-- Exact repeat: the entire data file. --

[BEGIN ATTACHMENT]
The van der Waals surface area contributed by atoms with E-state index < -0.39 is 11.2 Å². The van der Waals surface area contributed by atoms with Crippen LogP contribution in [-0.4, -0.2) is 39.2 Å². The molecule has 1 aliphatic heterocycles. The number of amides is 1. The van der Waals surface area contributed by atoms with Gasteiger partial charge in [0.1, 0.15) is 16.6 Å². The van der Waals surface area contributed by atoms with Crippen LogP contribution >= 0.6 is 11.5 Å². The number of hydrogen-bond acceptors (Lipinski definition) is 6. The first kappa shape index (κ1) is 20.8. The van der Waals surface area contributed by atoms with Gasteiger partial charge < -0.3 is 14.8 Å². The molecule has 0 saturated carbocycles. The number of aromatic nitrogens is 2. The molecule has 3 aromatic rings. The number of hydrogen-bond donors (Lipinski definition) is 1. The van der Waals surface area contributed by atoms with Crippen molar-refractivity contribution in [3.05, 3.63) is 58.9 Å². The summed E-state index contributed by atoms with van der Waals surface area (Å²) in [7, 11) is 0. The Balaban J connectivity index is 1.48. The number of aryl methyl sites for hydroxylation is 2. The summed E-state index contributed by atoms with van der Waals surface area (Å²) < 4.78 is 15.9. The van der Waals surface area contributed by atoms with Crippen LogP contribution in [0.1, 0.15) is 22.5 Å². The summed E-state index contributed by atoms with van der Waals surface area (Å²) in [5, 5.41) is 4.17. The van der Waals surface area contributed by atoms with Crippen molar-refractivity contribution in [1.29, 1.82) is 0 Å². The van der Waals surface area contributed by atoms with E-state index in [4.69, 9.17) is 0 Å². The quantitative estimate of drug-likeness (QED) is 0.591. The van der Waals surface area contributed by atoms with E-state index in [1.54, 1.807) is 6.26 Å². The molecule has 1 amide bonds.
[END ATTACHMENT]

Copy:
The van der Waals surface area contributed by atoms with E-state index < -0.39 is 11.2 Å². The van der Waals surface area contributed by atoms with Crippen LogP contribution in [-0.4, -0.2) is 39.2 Å². The molecule has 1 aliphatic heterocycles. The number of amides is 1. The van der Waals surface area contributed by atoms with Gasteiger partial charge in [0.1, 0.15) is 16.6 Å². The van der Waals surface area contributed by atoms with Crippen LogP contribution >= 0.6 is 11.5 Å². The number of hydrogen-bond acceptors (Lipinski definition) is 6. The first kappa shape index (κ1) is 20.8. The van der Waals surface area contributed by atoms with Gasteiger partial charge < -0.3 is 14.8 Å². The molecule has 0 saturated carbocycles. The number of aromatic nitrogens is 2. The molecule has 3 aromatic rings. The number of hydrogen-bond donors (Lipinski definition) is 1. The van der Waals surface area contributed by atoms with Crippen molar-refractivity contribution in [3.05, 3.63) is 58.9 Å². The summed E-state index contributed by atoms with van der Waals surface area (Å²) in [7, 11) is 0. The Balaban J connectivity index is 1.48. The number of aryl methyl sites for hydroxylation is 2. The summed E-state index contributed by atoms with van der Waals surface area (Å²) < 4.78 is 15.9. The van der Waals surface area contributed by atoms with Crippen LogP contribution in [0.1, 0.15) is 22.5 Å². The summed E-state index contributed by atoms with van der Waals surface area (Å²) in [5, 5.41) is 4.17. The van der Waals surface area contributed by atoms with Crippen molar-refractivity contribution in [1.29, 1.82) is 0 Å². The van der Waals surface area contributed by atoms with E-state index in [4.69, 9.17) is 0 Å². The quantitative estimate of drug-likeness (QED) is 0.591. The van der Waals surface area contributed by atoms with E-state index in [1.54, 1.807) is 6.26 Å². The molecule has 1 amide bonds.